Cabinet has approved the Basic Conditions of Employment Amendment Bill and the Labour Relations Amendment Bill that deal with labour broking without heeding the Congress of South African Trade Unions (Cosatu) call to ban the practice.
Labour Minister Mildred Oliphant told a post-Cabinet briefing on Thursday that the government had implemented the ANC’s resolutions on the issue and not those of its trade union federation ally Cosatu.
Oliphant said the legislation rather sought to prevent the abuses that had been associated with labour broking and did so in part by limiting temporary employment to six months.
“We are saying temporary work will be limited to six months.”
The two Bills, long debated in the National Economic Development and Labour Council (Nedlac), will now be submitted to Parliament. The legislature will then hold public hearings on the Bills.
Oliphant said in a statement that more than a year of talks in Nedlac had led to agreement on a range of issues now contained in the two Bills. She said changes to the Bills focused largely on labour broking.
Earlier this month, Cosatu held a nationwide protest against labour broking and Gauteng freeway tolling, with general secretary Zwelinzima Vavi likening the former to human trafficking.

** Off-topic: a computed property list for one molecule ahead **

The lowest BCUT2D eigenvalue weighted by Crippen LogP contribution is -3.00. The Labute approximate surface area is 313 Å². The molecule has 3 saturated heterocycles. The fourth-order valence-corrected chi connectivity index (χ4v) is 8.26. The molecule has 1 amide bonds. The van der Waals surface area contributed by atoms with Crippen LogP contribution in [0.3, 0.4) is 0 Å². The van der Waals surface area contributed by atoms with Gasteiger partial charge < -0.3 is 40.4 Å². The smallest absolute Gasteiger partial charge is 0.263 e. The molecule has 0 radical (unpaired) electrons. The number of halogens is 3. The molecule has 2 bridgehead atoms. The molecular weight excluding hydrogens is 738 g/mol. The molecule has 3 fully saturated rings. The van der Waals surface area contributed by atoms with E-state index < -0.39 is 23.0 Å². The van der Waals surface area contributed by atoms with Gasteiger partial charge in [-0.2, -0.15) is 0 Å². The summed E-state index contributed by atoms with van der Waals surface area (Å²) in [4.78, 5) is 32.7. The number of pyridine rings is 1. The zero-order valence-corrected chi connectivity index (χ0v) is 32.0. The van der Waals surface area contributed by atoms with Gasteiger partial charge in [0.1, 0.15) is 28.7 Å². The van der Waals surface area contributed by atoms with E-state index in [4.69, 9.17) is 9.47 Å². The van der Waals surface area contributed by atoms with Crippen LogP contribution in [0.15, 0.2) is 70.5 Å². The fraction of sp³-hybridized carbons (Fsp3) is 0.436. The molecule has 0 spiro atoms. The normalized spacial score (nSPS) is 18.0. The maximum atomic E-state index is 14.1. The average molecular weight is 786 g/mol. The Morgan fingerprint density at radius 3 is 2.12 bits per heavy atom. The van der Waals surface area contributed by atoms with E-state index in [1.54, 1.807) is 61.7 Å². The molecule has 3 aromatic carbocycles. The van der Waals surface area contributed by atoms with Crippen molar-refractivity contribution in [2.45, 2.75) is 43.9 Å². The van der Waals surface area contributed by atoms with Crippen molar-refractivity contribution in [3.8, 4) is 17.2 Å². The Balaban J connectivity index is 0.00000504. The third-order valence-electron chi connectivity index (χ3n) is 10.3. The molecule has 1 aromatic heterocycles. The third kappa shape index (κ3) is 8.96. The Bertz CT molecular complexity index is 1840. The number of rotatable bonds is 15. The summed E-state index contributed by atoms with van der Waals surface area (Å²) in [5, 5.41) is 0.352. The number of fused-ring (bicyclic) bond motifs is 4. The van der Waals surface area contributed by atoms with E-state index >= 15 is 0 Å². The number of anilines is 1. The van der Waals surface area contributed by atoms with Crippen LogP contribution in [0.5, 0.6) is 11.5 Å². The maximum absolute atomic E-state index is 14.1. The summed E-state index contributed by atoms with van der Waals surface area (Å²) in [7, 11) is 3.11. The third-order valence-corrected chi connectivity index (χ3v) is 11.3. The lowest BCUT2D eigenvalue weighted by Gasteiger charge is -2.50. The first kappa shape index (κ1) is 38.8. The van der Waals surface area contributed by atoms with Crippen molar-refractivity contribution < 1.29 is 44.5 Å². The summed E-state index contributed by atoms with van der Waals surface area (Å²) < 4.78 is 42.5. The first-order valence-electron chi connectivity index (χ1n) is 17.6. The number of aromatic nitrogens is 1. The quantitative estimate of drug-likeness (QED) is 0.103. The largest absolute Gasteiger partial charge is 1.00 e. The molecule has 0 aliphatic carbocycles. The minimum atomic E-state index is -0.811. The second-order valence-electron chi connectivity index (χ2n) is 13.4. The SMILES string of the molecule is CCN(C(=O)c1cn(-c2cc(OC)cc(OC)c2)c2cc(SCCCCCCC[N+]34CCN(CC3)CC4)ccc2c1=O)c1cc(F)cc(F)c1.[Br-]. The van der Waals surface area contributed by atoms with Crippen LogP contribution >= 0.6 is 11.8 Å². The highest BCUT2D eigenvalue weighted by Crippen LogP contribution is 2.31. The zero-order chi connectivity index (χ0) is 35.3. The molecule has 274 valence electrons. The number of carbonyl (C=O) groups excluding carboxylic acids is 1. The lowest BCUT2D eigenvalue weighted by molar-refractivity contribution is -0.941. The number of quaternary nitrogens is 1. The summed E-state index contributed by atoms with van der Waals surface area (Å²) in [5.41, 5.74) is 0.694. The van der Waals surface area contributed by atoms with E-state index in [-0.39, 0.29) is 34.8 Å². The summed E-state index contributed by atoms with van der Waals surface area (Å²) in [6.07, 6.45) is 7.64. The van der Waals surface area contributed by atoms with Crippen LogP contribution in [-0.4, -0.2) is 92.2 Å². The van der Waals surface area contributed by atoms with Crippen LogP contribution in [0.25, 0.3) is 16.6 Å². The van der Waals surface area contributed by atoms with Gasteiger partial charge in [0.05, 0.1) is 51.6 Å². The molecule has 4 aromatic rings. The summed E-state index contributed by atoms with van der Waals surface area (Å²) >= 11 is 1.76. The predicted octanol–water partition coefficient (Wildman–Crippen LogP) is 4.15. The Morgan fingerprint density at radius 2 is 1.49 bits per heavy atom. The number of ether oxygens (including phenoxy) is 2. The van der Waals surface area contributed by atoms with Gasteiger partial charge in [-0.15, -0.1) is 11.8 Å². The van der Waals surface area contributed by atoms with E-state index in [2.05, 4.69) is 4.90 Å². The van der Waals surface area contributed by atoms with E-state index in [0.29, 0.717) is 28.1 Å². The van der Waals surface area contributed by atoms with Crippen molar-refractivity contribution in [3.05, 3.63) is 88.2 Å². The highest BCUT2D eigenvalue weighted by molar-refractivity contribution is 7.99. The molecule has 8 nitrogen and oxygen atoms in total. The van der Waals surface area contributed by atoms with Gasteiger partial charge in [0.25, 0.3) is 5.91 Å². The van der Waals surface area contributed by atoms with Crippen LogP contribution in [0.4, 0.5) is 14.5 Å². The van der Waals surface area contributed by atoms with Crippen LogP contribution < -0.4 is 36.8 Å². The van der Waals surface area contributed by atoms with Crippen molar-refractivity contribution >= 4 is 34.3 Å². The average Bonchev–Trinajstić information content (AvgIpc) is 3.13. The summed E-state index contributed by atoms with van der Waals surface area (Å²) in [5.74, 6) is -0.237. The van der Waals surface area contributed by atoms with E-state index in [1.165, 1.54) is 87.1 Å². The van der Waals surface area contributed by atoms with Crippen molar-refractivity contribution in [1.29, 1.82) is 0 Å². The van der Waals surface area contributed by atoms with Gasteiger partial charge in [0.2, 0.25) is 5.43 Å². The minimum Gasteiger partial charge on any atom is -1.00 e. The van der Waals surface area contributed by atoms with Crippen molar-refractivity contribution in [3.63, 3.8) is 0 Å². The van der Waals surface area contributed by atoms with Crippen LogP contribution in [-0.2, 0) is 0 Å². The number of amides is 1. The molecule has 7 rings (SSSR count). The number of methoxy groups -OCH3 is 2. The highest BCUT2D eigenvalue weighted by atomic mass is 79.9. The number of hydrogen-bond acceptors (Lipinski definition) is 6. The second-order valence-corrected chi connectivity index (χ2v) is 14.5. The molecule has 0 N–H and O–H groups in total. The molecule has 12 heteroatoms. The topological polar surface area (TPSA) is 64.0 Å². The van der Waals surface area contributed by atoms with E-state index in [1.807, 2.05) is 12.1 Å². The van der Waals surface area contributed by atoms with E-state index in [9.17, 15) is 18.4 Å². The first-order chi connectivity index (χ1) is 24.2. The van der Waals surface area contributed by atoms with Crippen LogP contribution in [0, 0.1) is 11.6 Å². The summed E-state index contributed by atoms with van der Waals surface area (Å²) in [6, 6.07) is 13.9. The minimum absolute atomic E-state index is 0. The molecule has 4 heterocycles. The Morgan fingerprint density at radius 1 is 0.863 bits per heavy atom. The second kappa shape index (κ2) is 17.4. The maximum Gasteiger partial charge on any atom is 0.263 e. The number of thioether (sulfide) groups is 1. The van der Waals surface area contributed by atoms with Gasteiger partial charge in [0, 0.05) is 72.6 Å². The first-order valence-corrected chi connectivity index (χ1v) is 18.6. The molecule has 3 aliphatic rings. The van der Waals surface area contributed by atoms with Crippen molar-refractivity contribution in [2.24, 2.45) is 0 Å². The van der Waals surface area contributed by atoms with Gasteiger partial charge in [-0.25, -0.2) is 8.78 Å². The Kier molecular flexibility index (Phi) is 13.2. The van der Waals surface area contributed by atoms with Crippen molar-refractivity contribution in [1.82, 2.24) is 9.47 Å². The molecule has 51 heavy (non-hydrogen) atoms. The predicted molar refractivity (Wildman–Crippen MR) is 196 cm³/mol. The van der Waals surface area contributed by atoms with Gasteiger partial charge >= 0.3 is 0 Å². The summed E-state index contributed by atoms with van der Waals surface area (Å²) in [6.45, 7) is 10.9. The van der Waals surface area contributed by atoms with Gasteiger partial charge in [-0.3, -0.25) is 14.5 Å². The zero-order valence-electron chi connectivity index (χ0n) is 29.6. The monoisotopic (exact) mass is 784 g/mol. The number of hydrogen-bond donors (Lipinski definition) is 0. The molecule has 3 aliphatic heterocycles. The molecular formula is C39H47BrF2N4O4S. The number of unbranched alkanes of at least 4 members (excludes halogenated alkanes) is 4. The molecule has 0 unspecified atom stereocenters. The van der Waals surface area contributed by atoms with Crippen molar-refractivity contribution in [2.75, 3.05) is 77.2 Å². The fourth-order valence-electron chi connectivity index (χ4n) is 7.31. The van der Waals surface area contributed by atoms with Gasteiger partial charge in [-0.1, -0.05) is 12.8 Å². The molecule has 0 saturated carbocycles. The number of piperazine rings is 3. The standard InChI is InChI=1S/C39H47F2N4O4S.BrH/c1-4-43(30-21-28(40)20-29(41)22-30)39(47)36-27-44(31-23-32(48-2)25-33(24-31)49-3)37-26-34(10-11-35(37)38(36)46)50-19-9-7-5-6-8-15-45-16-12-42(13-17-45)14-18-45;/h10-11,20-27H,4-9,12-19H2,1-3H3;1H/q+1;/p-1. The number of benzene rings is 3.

Oliphant said section 198 of the Labour Relations Amendment Act would apply to all employees and limit temporary employment to “genuine temporary work”.
The Bill assures additional protection for workers who earn less than R172 000 a year.
It goes on to regulate contract work by stipulating that those who earn below the threshold may be employed on a fixed-term contract for longer than six months, only if the project is of limited duration, or the employer can demonstrate a justifiable reason for limiting the length of the contract.
Those who employed less than 10 people were exempt from this provision, as well as those who had a staff of 50, but had been in business for less than two years.
The two other Bills in the labour legislation overhaul — the Employment Equity Amendment Bill and the Public Services Bill — were still being debated in Nedlac, Oliphant said.
The deadline for the discussions to conclude was April, she said. If the forum failed to finalise them by then, the government would take the Bills to Parliament. — Sapa